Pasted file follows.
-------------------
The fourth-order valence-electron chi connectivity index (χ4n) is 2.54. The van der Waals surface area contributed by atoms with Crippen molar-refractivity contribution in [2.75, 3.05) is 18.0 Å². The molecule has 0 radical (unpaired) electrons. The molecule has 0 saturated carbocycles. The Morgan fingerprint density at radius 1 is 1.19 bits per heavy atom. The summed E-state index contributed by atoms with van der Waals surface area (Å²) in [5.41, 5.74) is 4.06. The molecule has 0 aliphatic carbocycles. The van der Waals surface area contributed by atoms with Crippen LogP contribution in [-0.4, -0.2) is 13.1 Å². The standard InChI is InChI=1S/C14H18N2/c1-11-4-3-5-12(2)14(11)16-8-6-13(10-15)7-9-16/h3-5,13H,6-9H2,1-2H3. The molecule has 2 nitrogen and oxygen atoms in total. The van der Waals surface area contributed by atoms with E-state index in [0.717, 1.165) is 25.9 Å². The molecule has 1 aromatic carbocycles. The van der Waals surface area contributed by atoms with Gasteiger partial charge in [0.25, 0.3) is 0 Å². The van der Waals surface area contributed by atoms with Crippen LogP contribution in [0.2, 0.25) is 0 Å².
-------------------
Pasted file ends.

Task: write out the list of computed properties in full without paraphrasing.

The fourth-order valence-electron chi connectivity index (χ4n) is 2.54. The van der Waals surface area contributed by atoms with Crippen molar-refractivity contribution in [2.75, 3.05) is 18.0 Å². The molecule has 0 radical (unpaired) electrons. The molecule has 0 saturated carbocycles. The Morgan fingerprint density at radius 1 is 1.19 bits per heavy atom. The summed E-state index contributed by atoms with van der Waals surface area (Å²) in [5.41, 5.74) is 4.06. The molecule has 0 aliphatic carbocycles. The van der Waals surface area contributed by atoms with Crippen LogP contribution in [-0.4, -0.2) is 13.1 Å². The standard InChI is InChI=1S/C14H18N2/c1-11-4-3-5-12(2)14(11)16-8-6-13(10-15)7-9-16/h3-5,13H,6-9H2,1-2H3. The molecule has 2 nitrogen and oxygen atoms in total. The van der Waals surface area contributed by atoms with E-state index in [0.717, 1.165) is 25.9 Å². The molecule has 1 aromatic carbocycles. The van der Waals surface area contributed by atoms with Gasteiger partial charge in [0.25, 0.3) is 0 Å². The van der Waals surface area contributed by atoms with Crippen LogP contribution in [0.2, 0.25) is 0 Å².